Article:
Free Apps to Download TODAY ONLY 03/29/2016

March 29, 2016 by macjeff

Smart PDF Scanner: Scan Documents to PDF , Vidblend Video Blender: Merge & blend video clips into one single video & share on Instagram,Facebook & Vine , GeoTrend and more


Smart PDF Scanner: Scan Documents to PDF ( $4.99 → FREE )

Smart PDF Scanner is perfect for all your scanning needs. Its powerful capturing and rendering engine ensures you’ll come out with crystal clear scans every time. It’s able to automatically detect the edges of your document, and you can manually change the parameters afterward if need be. Smart PDF Scanner utilizes a simple tagging system, allowing you to color code categories and properly sort your scans. Scans can be shared via email or AirDrop, or you can upload them to the cloud.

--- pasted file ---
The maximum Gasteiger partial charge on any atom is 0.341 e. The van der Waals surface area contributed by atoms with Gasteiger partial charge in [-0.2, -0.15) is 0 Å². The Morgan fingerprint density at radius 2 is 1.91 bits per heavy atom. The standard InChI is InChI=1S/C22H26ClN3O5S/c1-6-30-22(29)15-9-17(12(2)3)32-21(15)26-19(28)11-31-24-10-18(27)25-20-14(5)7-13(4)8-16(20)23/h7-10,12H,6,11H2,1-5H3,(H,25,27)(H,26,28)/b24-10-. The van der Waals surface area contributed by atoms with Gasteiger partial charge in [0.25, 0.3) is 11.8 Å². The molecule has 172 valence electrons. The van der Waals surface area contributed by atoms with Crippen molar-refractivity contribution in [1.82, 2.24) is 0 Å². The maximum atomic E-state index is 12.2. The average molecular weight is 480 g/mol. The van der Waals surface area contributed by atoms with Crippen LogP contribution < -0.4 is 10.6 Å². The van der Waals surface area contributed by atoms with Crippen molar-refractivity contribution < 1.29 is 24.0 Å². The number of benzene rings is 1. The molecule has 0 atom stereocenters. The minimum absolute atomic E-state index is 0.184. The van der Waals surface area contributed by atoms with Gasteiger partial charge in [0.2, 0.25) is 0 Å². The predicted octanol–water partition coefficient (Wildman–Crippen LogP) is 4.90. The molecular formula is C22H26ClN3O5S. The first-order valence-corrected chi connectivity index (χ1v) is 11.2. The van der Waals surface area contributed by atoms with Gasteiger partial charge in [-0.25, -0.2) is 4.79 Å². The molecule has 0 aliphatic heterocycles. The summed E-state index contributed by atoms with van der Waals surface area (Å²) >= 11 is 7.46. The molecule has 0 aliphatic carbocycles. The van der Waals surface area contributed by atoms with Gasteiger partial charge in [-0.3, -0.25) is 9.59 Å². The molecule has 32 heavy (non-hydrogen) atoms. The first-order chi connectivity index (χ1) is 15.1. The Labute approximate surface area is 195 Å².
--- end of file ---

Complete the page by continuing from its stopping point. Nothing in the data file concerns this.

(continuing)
GeoTrend ( $1.99 → FREE )

GeoTrend taps into data servers worldwide in order to provide the most current statistics possible. It offers more than 25 comparison modes including population, energy consumption, military expenditures, fertility rates, gas prices, and arms exports. Just choose two of the more than 175 included territories and countries and absorb the data.


Vidblend Video Blender: Merge & blend video clips into one single video & share on Instagram,Facebook & Vine ( $1.99 → FREE )

Vidblend turns the ordinary into extraordinary. Start off by choosing a background video and a foreground video. They can either be imported from your library or recorded right form within the app. Vidblend will automatically combine your videos, and you can then tinker with the single merged video by applying filters, sounds, and blend effects.

Critter Escape ( $0.99 → FREE )